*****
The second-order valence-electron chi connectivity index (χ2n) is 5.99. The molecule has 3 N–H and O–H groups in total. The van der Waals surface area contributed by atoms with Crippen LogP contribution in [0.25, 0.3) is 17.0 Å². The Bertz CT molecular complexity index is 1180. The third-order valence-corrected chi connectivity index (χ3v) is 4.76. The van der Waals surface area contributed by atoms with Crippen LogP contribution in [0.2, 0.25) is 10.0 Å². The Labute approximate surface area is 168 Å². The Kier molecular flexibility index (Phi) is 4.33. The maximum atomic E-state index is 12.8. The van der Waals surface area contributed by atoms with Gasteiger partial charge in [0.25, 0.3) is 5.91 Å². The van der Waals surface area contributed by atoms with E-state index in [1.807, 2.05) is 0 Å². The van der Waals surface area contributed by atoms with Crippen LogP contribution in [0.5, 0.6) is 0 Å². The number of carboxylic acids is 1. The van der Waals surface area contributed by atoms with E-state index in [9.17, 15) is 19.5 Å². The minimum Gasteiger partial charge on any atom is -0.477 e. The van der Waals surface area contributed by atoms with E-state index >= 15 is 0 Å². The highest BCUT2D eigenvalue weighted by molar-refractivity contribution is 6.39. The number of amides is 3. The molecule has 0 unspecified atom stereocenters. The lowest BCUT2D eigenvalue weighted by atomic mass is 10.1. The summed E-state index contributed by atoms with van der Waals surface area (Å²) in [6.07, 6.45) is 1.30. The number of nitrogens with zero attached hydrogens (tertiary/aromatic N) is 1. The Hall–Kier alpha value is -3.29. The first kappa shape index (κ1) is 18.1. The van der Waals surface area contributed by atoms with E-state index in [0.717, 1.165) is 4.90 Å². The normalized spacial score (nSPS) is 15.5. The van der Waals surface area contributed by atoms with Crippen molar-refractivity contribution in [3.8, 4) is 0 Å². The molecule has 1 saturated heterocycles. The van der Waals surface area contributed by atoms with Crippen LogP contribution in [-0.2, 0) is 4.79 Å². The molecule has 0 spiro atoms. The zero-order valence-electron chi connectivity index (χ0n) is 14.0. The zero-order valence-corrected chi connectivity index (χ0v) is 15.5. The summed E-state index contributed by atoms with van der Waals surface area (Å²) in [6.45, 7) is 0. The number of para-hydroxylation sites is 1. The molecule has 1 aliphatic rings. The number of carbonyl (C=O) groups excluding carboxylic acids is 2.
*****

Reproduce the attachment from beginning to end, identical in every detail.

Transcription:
The second-order valence-electron chi connectivity index (χ2n) is 5.99. The molecule has 3 N–H and O–H groups in total. The van der Waals surface area contributed by atoms with Crippen LogP contribution in [0.25, 0.3) is 17.0 Å². The Bertz CT molecular complexity index is 1180. The third-order valence-corrected chi connectivity index (χ3v) is 4.76. The van der Waals surface area contributed by atoms with Crippen LogP contribution in [0.2, 0.25) is 10.0 Å². The Labute approximate surface area is 168 Å². The Kier molecular flexibility index (Phi) is 4.33. The maximum atomic E-state index is 12.8. The van der Waals surface area contributed by atoms with Gasteiger partial charge in [0.25, 0.3) is 5.91 Å². The van der Waals surface area contributed by atoms with E-state index in [1.807, 2.05) is 0 Å². The van der Waals surface area contributed by atoms with Crippen LogP contribution in [0.5, 0.6) is 0 Å². The number of carboxylic acids is 1. The van der Waals surface area contributed by atoms with E-state index in [9.17, 15) is 19.5 Å². The minimum Gasteiger partial charge on any atom is -0.477 e. The van der Waals surface area contributed by atoms with E-state index >= 15 is 0 Å². The highest BCUT2D eigenvalue weighted by molar-refractivity contribution is 6.39. The number of amides is 3. The molecule has 0 unspecified atom stereocenters. The lowest BCUT2D eigenvalue weighted by atomic mass is 10.1. The summed E-state index contributed by atoms with van der Waals surface area (Å²) in [6.07, 6.45) is 1.30. The number of nitrogens with zero attached hydrogens (tertiary/aromatic N) is 1. The Hall–Kier alpha value is -3.29. The first kappa shape index (κ1) is 18.1. The van der Waals surface area contributed by atoms with E-state index in [0.717, 1.165) is 4.90 Å². The normalized spacial score (nSPS) is 15.5. The van der Waals surface area contributed by atoms with Crippen molar-refractivity contribution in [3.8, 4) is 0 Å². The molecule has 1 saturated heterocycles. The van der Waals surface area contributed by atoms with Crippen LogP contribution in [-0.2, 0) is 4.79 Å². The molecule has 0 spiro atoms. The zero-order valence-electron chi connectivity index (χ0n) is 14.0. The zero-order valence-corrected chi connectivity index (χ0v) is 15.5. The summed E-state index contributed by atoms with van der Waals surface area (Å²) in [6.45, 7) is 0. The number of para-hydroxylation sites is 1. The molecule has 1 aliphatic rings. The number of carbonyl (C=O) groups excluding carboxylic acids is 2.